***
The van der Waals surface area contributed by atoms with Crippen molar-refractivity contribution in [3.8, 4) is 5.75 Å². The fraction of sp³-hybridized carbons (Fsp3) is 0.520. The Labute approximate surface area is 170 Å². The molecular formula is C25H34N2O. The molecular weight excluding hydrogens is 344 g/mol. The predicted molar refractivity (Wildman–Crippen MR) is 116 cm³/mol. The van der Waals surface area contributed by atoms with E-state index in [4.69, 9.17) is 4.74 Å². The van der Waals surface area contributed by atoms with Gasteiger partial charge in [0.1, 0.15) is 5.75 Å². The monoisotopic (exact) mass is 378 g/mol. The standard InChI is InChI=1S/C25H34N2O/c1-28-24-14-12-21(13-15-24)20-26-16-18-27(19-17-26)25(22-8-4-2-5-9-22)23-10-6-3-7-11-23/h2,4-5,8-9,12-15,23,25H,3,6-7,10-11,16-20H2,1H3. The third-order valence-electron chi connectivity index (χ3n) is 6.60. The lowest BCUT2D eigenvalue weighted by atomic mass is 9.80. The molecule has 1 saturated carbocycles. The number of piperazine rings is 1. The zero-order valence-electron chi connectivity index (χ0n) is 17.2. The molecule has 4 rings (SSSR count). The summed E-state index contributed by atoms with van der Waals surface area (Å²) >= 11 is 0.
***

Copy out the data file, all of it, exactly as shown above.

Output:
The van der Waals surface area contributed by atoms with Crippen molar-refractivity contribution in [3.8, 4) is 5.75 Å². The fraction of sp³-hybridized carbons (Fsp3) is 0.520. The Labute approximate surface area is 170 Å². The molecular formula is C25H34N2O. The molecular weight excluding hydrogens is 344 g/mol. The predicted molar refractivity (Wildman–Crippen MR) is 116 cm³/mol. The van der Waals surface area contributed by atoms with E-state index in [4.69, 9.17) is 4.74 Å². The van der Waals surface area contributed by atoms with Gasteiger partial charge in [0.1, 0.15) is 5.75 Å². The monoisotopic (exact) mass is 378 g/mol. The standard InChI is InChI=1S/C25H34N2O/c1-28-24-14-12-21(13-15-24)20-26-16-18-27(19-17-26)25(22-8-4-2-5-9-22)23-10-6-3-7-11-23/h2,4-5,8-9,12-15,23,25H,3,6-7,10-11,16-20H2,1H3. The third-order valence-electron chi connectivity index (χ3n) is 6.60. The lowest BCUT2D eigenvalue weighted by atomic mass is 9.80. The molecule has 1 saturated carbocycles. The number of piperazine rings is 1. The zero-order valence-electron chi connectivity index (χ0n) is 17.2. The molecule has 4 rings (SSSR count). The summed E-state index contributed by atoms with van der Waals surface area (Å²) >= 11 is 0.